Electricity North West is not the only network operator exploring interesting ways to eke more out of our existing supply network. Installing network storage at key points is another approach, and also demand side response, where customers turn down demand on request. (Individual household customers are too small to be useful but there are savings to be made if aggregators can recruit enough in the right places where the network is constrained.)

Electric heating could triple peak demand or more.
Increase in electricity demand due to installing
heat pumps in a case study town in Scotland [3]
However, reducing our GHG emissions is going to require many households to switch over to electric heating. An 8% power saving due to voltage management is as nothing compared to a three or four times increase due to heat pumps. How are we going to manage that? We are going to need more electricity substations and more connections, splitting existing supply links and loops so that each cable supplies fewer customers.

Cost of upgrading the network could be just £600/person.
The costs for this are likely to be substantial but not eye watering. A case study (funded by BEIS) comparing costs for alternative low carbon solutions for an example town in Scotland (Cowdenbeath) showed that peak demand would increase from about 10 MW to about 27 MW (reading off the chart right). However, two thirds of the increased demand could be met with relatively minor enhancements to the low voltage network. After that however, the increase required a new primary substation and increased cabling and the overall cost would be £8.4M. This is for a town with 14,000 people so about £600/person. This is considerably less than the cost of the actual heat pumps.
This chart shows how the cost of upgrading the distribution network (Y-axis) increases with the increase in peak demand (X-axis). There is a big jump in cost with the first new primary substation (PSS). Subsequent ones cost less. The final large jump is for a new grid supply point (GSP) which is a new connection to the transmission system. Chart from [3]

A hybrid heat pump/gas solution is cheaper but the carbon savings are less.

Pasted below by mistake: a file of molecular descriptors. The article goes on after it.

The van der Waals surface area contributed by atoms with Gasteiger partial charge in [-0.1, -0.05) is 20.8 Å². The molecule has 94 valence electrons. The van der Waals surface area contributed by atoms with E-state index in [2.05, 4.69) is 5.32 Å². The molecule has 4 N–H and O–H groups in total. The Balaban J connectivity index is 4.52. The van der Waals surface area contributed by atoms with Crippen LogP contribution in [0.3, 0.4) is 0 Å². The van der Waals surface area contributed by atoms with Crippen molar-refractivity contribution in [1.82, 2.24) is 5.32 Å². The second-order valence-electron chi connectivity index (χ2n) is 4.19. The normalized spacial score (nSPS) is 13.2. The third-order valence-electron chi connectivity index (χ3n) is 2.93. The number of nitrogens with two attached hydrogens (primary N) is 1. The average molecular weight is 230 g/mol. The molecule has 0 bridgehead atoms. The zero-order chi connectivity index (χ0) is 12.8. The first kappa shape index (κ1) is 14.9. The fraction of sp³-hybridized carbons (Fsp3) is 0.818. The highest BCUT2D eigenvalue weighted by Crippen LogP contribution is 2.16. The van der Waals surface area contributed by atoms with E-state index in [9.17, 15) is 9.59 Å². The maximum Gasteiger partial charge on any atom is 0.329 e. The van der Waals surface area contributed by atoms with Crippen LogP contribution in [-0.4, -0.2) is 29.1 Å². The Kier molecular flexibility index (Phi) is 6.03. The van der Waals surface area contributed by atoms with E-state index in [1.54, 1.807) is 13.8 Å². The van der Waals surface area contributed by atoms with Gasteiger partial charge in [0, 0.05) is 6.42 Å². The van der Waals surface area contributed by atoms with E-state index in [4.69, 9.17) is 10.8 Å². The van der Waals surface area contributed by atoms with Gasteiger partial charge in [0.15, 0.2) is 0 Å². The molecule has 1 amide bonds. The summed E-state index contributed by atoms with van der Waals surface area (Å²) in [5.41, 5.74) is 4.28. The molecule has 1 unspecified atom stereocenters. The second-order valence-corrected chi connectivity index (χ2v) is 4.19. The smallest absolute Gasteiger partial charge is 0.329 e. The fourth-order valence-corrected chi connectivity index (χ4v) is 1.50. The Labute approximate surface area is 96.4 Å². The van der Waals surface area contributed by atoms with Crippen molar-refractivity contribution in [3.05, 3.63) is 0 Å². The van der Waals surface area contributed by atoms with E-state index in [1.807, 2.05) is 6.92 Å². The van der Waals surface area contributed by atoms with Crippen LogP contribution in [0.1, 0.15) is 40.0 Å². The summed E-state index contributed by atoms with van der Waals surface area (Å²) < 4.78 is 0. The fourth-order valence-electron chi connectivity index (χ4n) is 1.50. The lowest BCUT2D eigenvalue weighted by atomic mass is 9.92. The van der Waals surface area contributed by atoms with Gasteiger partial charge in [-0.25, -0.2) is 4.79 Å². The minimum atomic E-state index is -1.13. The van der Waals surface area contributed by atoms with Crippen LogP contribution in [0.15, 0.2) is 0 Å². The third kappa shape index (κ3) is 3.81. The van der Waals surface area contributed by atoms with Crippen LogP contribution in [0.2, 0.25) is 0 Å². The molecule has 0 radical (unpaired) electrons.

In common with other studies, the Cowdenbeath study found that a hybrid heat pumps solution (90% heat pump, 10% gas) was cheaper. The grid required far less reinforcement (costs down by 40%) but the main savings were from the smaller heat pump. However there were less carbon savings because of the methane gas still being used.

Should we pay for peak demand on the network, as business customers do?
The cost of upgrading the distribution network was less than I had feared but there is still the question of how it should be funded. We pay for the network via our electricity bills. Currently the average household charge for maintaining the network is £86/year [6]. If you install a heat pump or an EV charging point your electricity bill will increase and your network charge with it. It will take a few years for your payment increase to pay for the upgrade.

However, with smart meters it is possible to measure your peak demand as well as the overall demand. You have some choice about this - for example you can choose how fast to charge you electric vehicle. Also heat pumps run most efficiently when run steadily all the time; configuring them this way also reduces peak demand. Since the overall network costs are related to peak demand would it makes sense for your network charges to be based on this too (as they are already for larger businesses? Or you could opt to allow remote management of your system by an aggregator so they can turn down your power usage when the network is close to capacity.

[1] Wait eight seconds longer for your kettle – and cut your carbon bill (Guardian) Oct 2019

[2] Smart Streets Project Closedown Report (Electricity North West) 2019


[4] Impacts of Conservation Voltage Reduction on Customer Power Quality in Future Networks (Mcorn et al, Conference: 51st Int. Universities' Power Engineering Conference (UPEC)At: Coimbra, Portugal) 2016

[5] Energy Saving Trial Report for the VPhase VX1 Domestic Voltage Optimisation Device (OFGEM) 2011

[6] UK Power Network Annual Review 2017/2018 (UKPN) 2019